The Tightening in its General

Sufi Muslims – despite Niger having been famous for its Sufism – have begun to be curtailed and disparaged widely. Sufis are Islamic mystics, known in equal measure for their violations of Islamic scripture (such as their celebrated uses of wine and narcotics)s a means of achieving certain universal truths that they feel are not accessible through strict adherence to Sunni doctrine. Sufi’s though, despite being described as “Islamic Hippies” are no intellectual slouches, with many of the most important of Islamic skeptics and thinkers coming from some vain of the tradition. Now Sufis are condemned almost universally across Niger, there additions to the religion ignored in favor of Sunni orthodoxy or animalistic superstition – the latter of which has also been used to keep women from moving.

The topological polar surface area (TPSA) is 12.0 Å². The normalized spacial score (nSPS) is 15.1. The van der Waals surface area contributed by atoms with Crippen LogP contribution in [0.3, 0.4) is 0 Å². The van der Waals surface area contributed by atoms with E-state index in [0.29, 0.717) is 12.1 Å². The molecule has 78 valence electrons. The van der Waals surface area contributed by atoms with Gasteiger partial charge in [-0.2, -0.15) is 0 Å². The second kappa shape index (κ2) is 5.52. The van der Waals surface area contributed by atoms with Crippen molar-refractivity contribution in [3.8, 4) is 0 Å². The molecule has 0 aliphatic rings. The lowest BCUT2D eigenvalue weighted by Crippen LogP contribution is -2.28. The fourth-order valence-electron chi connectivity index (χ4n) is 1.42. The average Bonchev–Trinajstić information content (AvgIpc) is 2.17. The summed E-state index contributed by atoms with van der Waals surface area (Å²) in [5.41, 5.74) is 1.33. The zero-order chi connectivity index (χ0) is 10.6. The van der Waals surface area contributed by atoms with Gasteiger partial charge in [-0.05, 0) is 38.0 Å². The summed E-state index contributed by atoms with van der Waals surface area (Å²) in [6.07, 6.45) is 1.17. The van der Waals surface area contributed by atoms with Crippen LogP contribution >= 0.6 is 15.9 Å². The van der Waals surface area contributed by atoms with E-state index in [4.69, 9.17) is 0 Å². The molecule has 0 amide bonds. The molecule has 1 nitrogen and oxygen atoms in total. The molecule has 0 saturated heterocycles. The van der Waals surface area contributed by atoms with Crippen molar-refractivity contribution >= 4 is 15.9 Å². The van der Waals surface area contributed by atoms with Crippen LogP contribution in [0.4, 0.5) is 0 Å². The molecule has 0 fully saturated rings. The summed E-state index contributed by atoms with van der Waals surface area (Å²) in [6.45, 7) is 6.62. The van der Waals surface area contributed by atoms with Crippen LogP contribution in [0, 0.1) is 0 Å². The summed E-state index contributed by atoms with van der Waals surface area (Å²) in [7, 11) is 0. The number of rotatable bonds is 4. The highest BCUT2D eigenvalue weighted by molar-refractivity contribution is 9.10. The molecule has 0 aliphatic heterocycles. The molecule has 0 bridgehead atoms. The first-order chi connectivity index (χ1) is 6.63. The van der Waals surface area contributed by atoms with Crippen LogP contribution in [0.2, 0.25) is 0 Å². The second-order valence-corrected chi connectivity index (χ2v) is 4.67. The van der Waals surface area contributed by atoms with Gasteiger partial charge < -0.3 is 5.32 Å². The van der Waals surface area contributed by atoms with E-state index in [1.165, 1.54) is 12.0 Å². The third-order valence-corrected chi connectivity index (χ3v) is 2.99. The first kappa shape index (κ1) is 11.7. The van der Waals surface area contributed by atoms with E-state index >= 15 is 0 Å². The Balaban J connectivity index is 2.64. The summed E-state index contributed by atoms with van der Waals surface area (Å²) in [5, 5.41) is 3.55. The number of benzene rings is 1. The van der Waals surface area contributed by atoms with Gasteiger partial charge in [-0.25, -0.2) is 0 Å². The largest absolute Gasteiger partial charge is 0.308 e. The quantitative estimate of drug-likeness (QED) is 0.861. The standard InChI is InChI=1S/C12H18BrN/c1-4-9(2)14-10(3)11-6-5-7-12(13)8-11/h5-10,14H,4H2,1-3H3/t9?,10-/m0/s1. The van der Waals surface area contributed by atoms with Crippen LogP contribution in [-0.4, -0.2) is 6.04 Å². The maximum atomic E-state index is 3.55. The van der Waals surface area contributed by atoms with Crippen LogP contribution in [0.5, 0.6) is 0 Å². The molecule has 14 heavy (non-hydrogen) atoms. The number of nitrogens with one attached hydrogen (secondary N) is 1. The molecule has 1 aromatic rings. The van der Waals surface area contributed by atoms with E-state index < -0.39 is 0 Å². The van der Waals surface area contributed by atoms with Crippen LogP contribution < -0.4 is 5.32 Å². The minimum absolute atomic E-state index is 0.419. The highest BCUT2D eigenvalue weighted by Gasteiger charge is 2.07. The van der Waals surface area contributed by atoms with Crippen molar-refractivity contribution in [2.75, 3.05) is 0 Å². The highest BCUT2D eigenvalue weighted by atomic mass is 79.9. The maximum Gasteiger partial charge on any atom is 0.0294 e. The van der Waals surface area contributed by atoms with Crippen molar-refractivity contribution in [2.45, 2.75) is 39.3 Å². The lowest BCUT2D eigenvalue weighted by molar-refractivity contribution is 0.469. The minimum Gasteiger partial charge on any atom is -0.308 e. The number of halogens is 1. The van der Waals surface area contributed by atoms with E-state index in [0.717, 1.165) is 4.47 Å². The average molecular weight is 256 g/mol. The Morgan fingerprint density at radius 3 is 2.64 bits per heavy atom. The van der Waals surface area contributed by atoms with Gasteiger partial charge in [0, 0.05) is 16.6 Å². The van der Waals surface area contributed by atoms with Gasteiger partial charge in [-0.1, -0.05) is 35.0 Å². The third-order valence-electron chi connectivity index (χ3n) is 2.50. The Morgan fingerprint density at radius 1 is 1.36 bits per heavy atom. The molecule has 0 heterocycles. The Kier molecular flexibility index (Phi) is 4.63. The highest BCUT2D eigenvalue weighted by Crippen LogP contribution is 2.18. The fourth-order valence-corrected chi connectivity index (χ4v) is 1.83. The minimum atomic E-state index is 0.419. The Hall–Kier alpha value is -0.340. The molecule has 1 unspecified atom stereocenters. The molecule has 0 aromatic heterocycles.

Women have also suffered greatly as a result of religious tightening. Sunni orthodoxy holds that women are not be educated. The roll of the women is to be kept – as some form of ornament. A woman, according to strict Sunni scripture is to be given that which she desires and is not supposed to work, as she should never have any reason to. What this has meant in practice throughout Niger has been a strong societal push towards insuring that women never leave the household, despite their having to work to keep the household afloat. Women spend hours before every meal pounding millet (which ironically robs the plant of much of its nutritional value), fetching water, and disciplining children, often while their husbands are away – often not working throughout non-agricultural seasons. Often times, non-existent Koranic passages are bandied about justifying this, though often they are derived from traditional social structures. Unlike Iran, which has the mitigating influences of both relative wealth and a traditional sense in Persian culture that demands women be educated, Nigerien women are increasingly domesticated and forced into servile rolls. This is the religious tightening in its most damnable. To watch as the literacy rate among women continues to decline in many poorer parts of the country – at a rate far greater than that of men is the most telling evidence of this. The cloistering of women and the requirement in the East of Niger that the chador be worn at all times, especially by married women – whom are considered to be the “property” of their husbands - where previously it had been a subject of choice go far to further illustrate this point. Desertification drives poverty, while poverty drives religious fanaticism. The more lush, eastern parts of the country remain the far more liberal socially and the most mellow religiously.